According to several reports, Donald Trump is all but set to announce his termination of the Deferred Action for Childhood Arrivals, commonly referred to as DACA. But what exactly does that mean, and whom does it affect?
What is DACA?
The policy, introduced 2012, protects so-called DREAMers, or immigrants who would have qualified for protection under the Development, Relief, and Education for Alien Minors act (DREAM), a bipartisan bill introduced in the Senate in 2001 with the intent of carving out a path to citizenship for undocumented immigrants who had come into the US before turning 16.
The criteria of eligibility for the DREAM act included:
- Having entered the US with a non-immigrant visa
- Having documented arrival in the US before turning 16
- Having lived in the US for at least five consecutive years since arriving
- If male, having registered with the selective service for potential military conscription
- Being between the ages of 12 and 35;
- Having been admitted, attending, or having graduated from an American high school
- Having passed a General Education Development test (GED)
- Being of “good moral character”
(Though the DREAM act failed to pass, as did many variations of the DREAM bill, the group it was going to protect has since been referred to as DREAMers.)
The DACA policy reflects some of the provisions that were part of the DREAM act, granting DREAMers renewable, two-year deferrals from deportation, as well as permits to work in the US.
According to the American Immigration Council, up to 1.8 million immigrants—over half of them in California and Texas—were eligible for DACA when the program went into effect. According to former Obama Homeland Security appointee Eric Columbus, 780,000 people benefit from the program at the moment.
What do Americans think of DACA?
Facebook CEO Mark Zuckerberg wrote a status this week in support of the policy. “We need a government that protects Dreamers,” he wrote. “Today I join business leaders across the country in calling on our President to keep the DACA program in place and protect Dreamers from fear of deportation.” Those business leaders include Apple CEO Tim Cook, Netflix CEO Reed Hastings, and hundreds of others.
College campuses have showed support for the policy too. A pro-DACA rally was held at New Jersey City University on Wednesday (Aug.30). On the same day, Amherst College president Carolyn Martin sent a letter to Trump urging him to “protect and defend” DACA.
In the political realm, House Speaker Paul Ryan reportedly said that Trump should not terminate the program and that “this is something that Congress has to fix.”
Ryan’s view—that Obama did not have the constitutional authority to create DACA, but fixing it requires a legislative solution—is shared by leading Latino conservatives. While “this program was not created in the appropriate constitutional manner,” reads a statement by a group of Latino conservatives, “we should remember that DACA beneficiaries were brought into the country as minors, not on their own volition.” The group called on Trump to “ask Congress to pass DREAM ACT legislation” to give those recipients legal status.
Why would Trump scrap the program?
Terminating DACA would mean allowing repatriation of immigrants who came to the US as children. In some cases, those immigrants have built families and had kids in the US—as American citizens, those children would be separated from their parents, were they to be deported.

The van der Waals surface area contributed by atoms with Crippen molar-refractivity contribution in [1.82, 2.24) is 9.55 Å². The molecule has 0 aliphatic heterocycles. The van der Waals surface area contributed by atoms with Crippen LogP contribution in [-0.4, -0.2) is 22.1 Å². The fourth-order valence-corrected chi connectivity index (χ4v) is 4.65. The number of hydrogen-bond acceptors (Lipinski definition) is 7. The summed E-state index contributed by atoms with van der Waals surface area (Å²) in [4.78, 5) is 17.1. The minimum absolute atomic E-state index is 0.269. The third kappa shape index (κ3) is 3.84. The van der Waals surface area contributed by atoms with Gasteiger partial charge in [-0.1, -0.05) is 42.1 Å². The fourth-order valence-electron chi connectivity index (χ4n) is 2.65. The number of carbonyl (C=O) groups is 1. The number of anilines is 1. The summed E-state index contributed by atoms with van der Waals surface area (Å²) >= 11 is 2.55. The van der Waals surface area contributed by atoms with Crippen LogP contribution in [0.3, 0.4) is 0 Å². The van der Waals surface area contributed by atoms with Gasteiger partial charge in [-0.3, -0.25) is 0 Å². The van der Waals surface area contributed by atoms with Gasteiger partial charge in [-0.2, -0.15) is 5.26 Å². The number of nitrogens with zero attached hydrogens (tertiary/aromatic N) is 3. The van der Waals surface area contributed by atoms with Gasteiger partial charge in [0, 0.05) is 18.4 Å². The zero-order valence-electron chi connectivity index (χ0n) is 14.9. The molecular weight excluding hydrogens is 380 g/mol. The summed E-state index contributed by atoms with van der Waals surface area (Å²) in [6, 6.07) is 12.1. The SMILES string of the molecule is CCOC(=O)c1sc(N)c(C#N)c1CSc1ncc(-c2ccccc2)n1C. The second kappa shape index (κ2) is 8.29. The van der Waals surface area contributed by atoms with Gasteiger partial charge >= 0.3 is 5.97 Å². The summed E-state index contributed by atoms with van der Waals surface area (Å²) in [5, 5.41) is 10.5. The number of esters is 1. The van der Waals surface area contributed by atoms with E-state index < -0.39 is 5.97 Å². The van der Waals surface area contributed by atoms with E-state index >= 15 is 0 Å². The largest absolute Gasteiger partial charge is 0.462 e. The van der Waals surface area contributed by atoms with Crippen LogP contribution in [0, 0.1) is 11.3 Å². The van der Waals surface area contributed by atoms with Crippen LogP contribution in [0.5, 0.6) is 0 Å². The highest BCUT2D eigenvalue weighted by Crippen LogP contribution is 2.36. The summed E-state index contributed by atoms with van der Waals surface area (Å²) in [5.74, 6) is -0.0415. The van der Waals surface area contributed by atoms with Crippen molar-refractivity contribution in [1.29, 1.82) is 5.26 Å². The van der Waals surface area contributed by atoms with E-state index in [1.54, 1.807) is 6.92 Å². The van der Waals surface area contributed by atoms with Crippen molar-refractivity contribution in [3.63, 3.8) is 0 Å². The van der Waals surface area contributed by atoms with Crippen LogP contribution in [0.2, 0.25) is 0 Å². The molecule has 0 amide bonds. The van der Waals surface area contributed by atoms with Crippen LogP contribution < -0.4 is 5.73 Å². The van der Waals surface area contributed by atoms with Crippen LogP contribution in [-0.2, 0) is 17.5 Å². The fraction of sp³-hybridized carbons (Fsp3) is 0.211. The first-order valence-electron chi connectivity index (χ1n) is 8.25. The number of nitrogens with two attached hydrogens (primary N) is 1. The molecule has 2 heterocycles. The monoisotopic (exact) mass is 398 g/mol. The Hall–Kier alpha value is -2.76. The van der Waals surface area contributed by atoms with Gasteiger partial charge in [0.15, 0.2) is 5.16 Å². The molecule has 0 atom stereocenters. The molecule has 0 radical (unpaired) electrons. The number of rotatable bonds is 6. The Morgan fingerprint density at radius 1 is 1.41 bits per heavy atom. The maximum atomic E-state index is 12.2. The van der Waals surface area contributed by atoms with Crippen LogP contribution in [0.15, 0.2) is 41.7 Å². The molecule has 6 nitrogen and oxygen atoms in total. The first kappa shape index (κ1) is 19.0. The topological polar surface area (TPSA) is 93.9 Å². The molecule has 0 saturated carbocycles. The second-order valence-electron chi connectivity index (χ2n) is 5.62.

A separate program called DAPA had been proposed to allow parents of American-born children to remain in the US, but its implementation was opposed by 26 states in a lawsuit. DAPA was ultimately rejected by a federal court, and the Supreme Court stayed the ruling.
Ending DACA had been one of Trump’s campaign promises, but early in his term the US president assured those protected by DACA that they “shouldn’t be worried,” saying the White House was looking at “the whole immigration situation… with great heart.” In an FAQ published on the Department of Homeland Security website on June 15, it was confirmed that DACA recipients would be eligible for deferred action and work permits.
On June 29, a group of 11 state attorney generals and governors (pdf) sent a letter to attorney general Jeff Sessions, threatening to file a lawsuit if the DACA program wasn’t rescinded by Sept. 5. Trump’s latest change of heart could very well be a response to the threat.
What happens next?
If Trump repeals DACA, Congress could step in. Lawmakers have already written several bills that would protect DACA recipients—assuming they could get enough Republican support (the DREAM act has bounced around Congress since 2001 without success).
One bill that could be considered is known as the Bar Removal of Individuals who Dream and Grow our Economy, or BRIDGE, Act. It would grant immigrants for DACA a special status that allowed them to work, and would bar authorities from going after immigrants for deportation.
House representative Mike Coffman, a Republican from Colorado and one of the sponsors of BRIDGE, said he plans to force a vote on that bill when he returns to Congress next week.
There’s also the Recognizing America’s Children Act, or RAC, introduced by another Republican representative, Carlos Curbelo from Florida. Under RAC, certain Dreamers—those in school, with jobs, or serving in the military—would be given conditional legal status for five years with the option to apply for permanent status for five years after that. A similar proposal is being hammered by Republicans in the Senate, but it’s unclear whether either of would get enough GOP votes. So far, only 14 Republicans have signed on to BRIDGE, and 19 have signed up for RAC.
Then again, it may never come to a congressional showdown. Asked by reporters on Friday whether Dreamers should be worried, Trump said: “We love the DREAMERs. We love everybody…. We think the DREAMERs are terrific.”